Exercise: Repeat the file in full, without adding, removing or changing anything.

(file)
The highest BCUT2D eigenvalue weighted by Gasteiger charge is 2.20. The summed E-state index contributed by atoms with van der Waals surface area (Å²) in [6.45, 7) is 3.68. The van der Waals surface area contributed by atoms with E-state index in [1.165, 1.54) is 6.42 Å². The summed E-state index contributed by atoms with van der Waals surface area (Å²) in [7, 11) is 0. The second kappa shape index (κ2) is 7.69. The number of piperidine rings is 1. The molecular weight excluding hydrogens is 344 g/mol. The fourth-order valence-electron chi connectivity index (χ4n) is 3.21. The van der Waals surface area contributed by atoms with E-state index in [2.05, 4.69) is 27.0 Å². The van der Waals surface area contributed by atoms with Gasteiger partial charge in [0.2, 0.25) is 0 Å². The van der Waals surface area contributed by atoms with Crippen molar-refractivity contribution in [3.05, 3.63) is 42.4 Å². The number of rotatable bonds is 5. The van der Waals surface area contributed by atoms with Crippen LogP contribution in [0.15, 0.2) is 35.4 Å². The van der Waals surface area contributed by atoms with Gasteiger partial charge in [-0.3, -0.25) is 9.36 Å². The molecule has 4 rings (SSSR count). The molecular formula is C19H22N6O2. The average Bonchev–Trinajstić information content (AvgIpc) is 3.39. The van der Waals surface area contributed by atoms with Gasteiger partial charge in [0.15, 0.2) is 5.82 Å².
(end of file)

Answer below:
The highest BCUT2D eigenvalue weighted by Gasteiger charge is 2.20. The summed E-state index contributed by atoms with van der Waals surface area (Å²) in [6.45, 7) is 3.68. The van der Waals surface area contributed by atoms with E-state index in [1.165, 1.54) is 6.42 Å². The summed E-state index contributed by atoms with van der Waals surface area (Å²) in [7, 11) is 0. The second kappa shape index (κ2) is 7.69. The number of piperidine rings is 1. The molecular weight excluding hydrogens is 344 g/mol. The fourth-order valence-electron chi connectivity index (χ4n) is 3.21. The van der Waals surface area contributed by atoms with E-state index in [2.05, 4.69) is 27.0 Å². The van der Waals surface area contributed by atoms with Gasteiger partial charge in [0.2, 0.25) is 0 Å². The van der Waals surface area contributed by atoms with Crippen molar-refractivity contribution in [3.05, 3.63) is 42.4 Å². The number of rotatable bonds is 5. The van der Waals surface area contributed by atoms with Crippen LogP contribution in [0.15, 0.2) is 35.4 Å². The van der Waals surface area contributed by atoms with Gasteiger partial charge in [-0.3, -0.25) is 9.36 Å². The molecule has 4 rings (SSSR count). The molecular formula is C19H22N6O2. The average Bonchev–Trinajstić information content (AvgIpc) is 3.39. The van der Waals surface area contributed by atoms with Gasteiger partial charge in [0.15, 0.2) is 5.82 Å².